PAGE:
Syria and northwestern Iraq have become the geographical crucible of the Middle East’s sectarian bloodshed and tumult in a way that few international observers predicted when the civil war there began as a series of minor protests in the sway of the Arab spring. And yet the toll of the war has reached a staggering 216,060 dead, half of whom were civilians. The Islamic State is in control of 1/3 of Iraq’s territory, much of it of strategic value, and its capital, al-Raqqah, sits comfortably within swaths of land in Syria.
From 2011 on, a mass exodus of Syrians and Iraqis poured into neighboring countries. Lebanon, with an initial population of four million and a constitutional system predicated on a delicate balance of its demographics, has accommodated over one million refugees with limited, strained success. Jordan, population of six million, has established large-scale refugee camps under the auspices of the UN for 650,000 refugees. All the while, a growing number of refugees from Africa and the Middle East trickled into Europe through a dangerous Mediterranean sea-path.
In response to these developments, Europe dithered and America shrugged. As the UN’s humanitarian agencies issued increasingly urgent requests for more funding from member states, underlining the large gap between contributions received and their targets, the world answered limply. Europe had more urgent matters to attend to: the Eurozone crisis, lagging growth rates, and nationalist tensions. The United States was in the very process of disengaging from the Middle East, which promptly left the gaping Iraqi power vacuum that the Islamic State filled and terrorized to superb theatrical effect. Leave the periphery to itself seemed the modus operandi of these past four years.
But now the periphery is leaking. The Syrian Civil War’s destabilizing influence has continued unabated and the Iraqi government’s advances against IS have come to a grounding halt. Lebanon and Jordan are reaching a tipping point as the conditions in which Syrian refugees live daily continue to deteriorate. Hundreds of thousands are now flowing through Europe by way of Turkey. Germany, hailed internationally for allowing all incoming migrants in to be processed for the past two weeks, has just ordered temporary border restrictions. It expects to process a record 800,000 migrants by the end of the year. Europe can no longer dither, but America should no longer shrug.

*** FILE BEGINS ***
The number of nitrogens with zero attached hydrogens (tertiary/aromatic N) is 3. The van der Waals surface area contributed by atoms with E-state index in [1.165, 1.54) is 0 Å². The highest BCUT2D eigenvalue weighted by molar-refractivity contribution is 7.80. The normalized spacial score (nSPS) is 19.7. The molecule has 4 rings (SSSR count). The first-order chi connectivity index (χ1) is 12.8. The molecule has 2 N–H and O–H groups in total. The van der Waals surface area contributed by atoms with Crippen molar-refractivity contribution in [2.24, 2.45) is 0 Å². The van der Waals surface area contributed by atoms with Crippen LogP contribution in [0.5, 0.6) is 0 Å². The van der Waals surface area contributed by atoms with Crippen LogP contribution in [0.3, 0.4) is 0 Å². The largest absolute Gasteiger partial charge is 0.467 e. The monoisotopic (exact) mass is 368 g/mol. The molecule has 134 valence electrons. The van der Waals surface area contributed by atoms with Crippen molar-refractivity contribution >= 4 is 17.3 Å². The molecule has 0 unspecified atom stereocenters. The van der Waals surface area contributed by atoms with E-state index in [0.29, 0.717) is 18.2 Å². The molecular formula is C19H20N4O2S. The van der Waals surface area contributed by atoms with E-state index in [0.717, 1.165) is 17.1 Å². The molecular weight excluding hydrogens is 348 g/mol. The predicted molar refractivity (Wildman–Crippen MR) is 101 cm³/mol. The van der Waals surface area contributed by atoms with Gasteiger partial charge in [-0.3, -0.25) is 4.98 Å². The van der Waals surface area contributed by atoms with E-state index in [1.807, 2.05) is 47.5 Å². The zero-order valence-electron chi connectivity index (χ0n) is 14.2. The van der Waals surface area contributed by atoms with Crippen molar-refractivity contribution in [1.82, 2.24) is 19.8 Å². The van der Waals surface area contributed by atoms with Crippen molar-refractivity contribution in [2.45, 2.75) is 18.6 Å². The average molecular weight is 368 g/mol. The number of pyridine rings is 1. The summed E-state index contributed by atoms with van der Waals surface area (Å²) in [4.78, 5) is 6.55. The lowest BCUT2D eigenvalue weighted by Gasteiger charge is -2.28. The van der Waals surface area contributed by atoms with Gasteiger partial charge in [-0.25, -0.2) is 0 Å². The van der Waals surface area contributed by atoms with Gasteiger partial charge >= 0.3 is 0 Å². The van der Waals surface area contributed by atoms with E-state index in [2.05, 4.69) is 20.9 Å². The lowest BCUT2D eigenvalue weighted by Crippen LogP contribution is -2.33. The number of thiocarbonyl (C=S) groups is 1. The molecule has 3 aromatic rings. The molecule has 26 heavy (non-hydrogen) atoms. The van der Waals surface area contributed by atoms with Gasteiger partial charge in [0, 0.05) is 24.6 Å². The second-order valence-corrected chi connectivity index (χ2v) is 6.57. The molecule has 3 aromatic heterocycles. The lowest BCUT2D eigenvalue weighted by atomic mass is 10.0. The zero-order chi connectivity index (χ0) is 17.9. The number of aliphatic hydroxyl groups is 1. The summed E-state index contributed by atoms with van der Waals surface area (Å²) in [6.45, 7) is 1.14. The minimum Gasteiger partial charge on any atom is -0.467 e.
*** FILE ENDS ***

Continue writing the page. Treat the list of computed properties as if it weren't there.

The Obama administration announced last Thursday that they were increasing the number of refugees for resettlement in the United States to 10,000. This is nowhere near enough. The United States has done more than its fair share to cause the migrant crisis with which the EU is coming to grips. The 2003 invasion of Iraq oversaw the toppling of Saddam Hussein’s Baathist regime, a powerful secular Sunni autocracy, and its replacement with an unstable, highly sectarian, and corrupt government with a failed army that stood by as IS captured its territory with ease in 2014. America has provided military assistance, weapons, and training to moderate rebel forces in Syria, and it has conducted airstrikes in Iraq and Syria. We helped supply the canvas and design the contours of the portrait of sectarian chaos and bloodshed being painted there. By contrast, France and Germany, the two nations leading the EU response to the migrant crisis knocking at their doors, were united against the war in Iraq but now must deal with its fallout more than ten years later.
Almost too obviously, geography is at the crux of the difference in response. We remain an ocean away from conflict, while Europe must deal with the immediate problem of a neighboring region of growing disorder overflowing into its territory. This distance has played a historic role in maintaining a certain isolationist sentiment in our global outlook. But to believe that the United States should do no more or nothing at all to help Europe manage this crisis is to either willfully ignore the US’s responsibility for its policies or the plight of hundreds of thousands travelling hundreds of miles to flee bloodshed and destitution.
Many observers who have decried Hungary and other Eastern European nations’ anti-Islamic and anti-migrant response to the crisis drew parallels to the millions of refugees in Europe following World War II. Similarly, just as the United States acted as the guarantor and architect of European peace and a new international order then, so America today must act to demonstrate its commitment to Europe and to the world. The United States Committee for Refugees and Immigrants has called on the Obama administration to allow in 100,000 Syrians in the next year. That should be our minimum.